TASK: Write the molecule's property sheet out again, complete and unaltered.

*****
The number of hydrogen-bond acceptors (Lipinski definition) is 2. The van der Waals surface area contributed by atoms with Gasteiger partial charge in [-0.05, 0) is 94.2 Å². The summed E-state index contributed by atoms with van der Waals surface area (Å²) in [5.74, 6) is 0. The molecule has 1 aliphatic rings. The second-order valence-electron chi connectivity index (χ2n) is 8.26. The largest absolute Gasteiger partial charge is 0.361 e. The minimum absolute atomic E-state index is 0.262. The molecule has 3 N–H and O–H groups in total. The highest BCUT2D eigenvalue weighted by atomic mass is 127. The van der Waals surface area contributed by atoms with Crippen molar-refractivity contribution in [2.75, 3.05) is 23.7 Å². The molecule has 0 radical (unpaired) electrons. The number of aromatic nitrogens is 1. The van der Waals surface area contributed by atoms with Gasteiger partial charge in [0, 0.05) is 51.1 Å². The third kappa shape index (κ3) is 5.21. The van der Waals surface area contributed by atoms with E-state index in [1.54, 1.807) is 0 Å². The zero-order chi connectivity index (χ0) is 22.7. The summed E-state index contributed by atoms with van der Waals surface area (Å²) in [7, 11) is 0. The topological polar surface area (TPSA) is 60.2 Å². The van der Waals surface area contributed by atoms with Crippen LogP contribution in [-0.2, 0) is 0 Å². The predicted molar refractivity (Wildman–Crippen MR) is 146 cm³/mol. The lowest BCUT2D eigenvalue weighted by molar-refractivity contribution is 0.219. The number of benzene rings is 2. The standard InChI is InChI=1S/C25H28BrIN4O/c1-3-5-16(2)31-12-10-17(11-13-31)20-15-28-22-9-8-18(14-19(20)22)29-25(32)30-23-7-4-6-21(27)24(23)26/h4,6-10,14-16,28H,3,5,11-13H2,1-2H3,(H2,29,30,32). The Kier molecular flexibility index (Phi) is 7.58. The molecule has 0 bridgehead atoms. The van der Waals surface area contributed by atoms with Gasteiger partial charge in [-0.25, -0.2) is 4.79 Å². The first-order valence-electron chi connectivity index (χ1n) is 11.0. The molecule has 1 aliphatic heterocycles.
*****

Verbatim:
The number of hydrogen-bond acceptors (Lipinski definition) is 2. The van der Waals surface area contributed by atoms with Gasteiger partial charge in [-0.05, 0) is 94.2 Å². The summed E-state index contributed by atoms with van der Waals surface area (Å²) in [5.74, 6) is 0. The molecule has 1 aliphatic rings. The second-order valence-electron chi connectivity index (χ2n) is 8.26. The largest absolute Gasteiger partial charge is 0.361 e. The minimum absolute atomic E-state index is 0.262. The molecule has 3 N–H and O–H groups in total. The highest BCUT2D eigenvalue weighted by atomic mass is 127. The van der Waals surface area contributed by atoms with Crippen molar-refractivity contribution in [2.75, 3.05) is 23.7 Å². The molecule has 0 radical (unpaired) electrons. The number of aromatic nitrogens is 1. The van der Waals surface area contributed by atoms with Gasteiger partial charge in [0, 0.05) is 51.1 Å². The third kappa shape index (κ3) is 5.21. The van der Waals surface area contributed by atoms with E-state index in [1.54, 1.807) is 0 Å². The zero-order chi connectivity index (χ0) is 22.7. The summed E-state index contributed by atoms with van der Waals surface area (Å²) in [7, 11) is 0. The topological polar surface area (TPSA) is 60.2 Å². The van der Waals surface area contributed by atoms with Crippen LogP contribution in [-0.2, 0) is 0 Å². The predicted molar refractivity (Wildman–Crippen MR) is 146 cm³/mol. The lowest BCUT2D eigenvalue weighted by molar-refractivity contribution is 0.219. The number of benzene rings is 2. The standard InChI is InChI=1S/C25H28BrIN4O/c1-3-5-16(2)31-12-10-17(11-13-31)20-15-28-22-9-8-18(14-19(20)22)29-25(32)30-23-7-4-6-21(27)24(23)26/h4,6-10,14-16,28H,3,5,11-13H2,1-2H3,(H2,29,30,32). The Kier molecular flexibility index (Phi) is 7.58. The molecule has 0 bridgehead atoms. The van der Waals surface area contributed by atoms with Gasteiger partial charge in [-0.25, -0.2) is 4.79 Å². The first-order valence-electron chi connectivity index (χ1n) is 11.0. The molecule has 1 aliphatic heterocycles.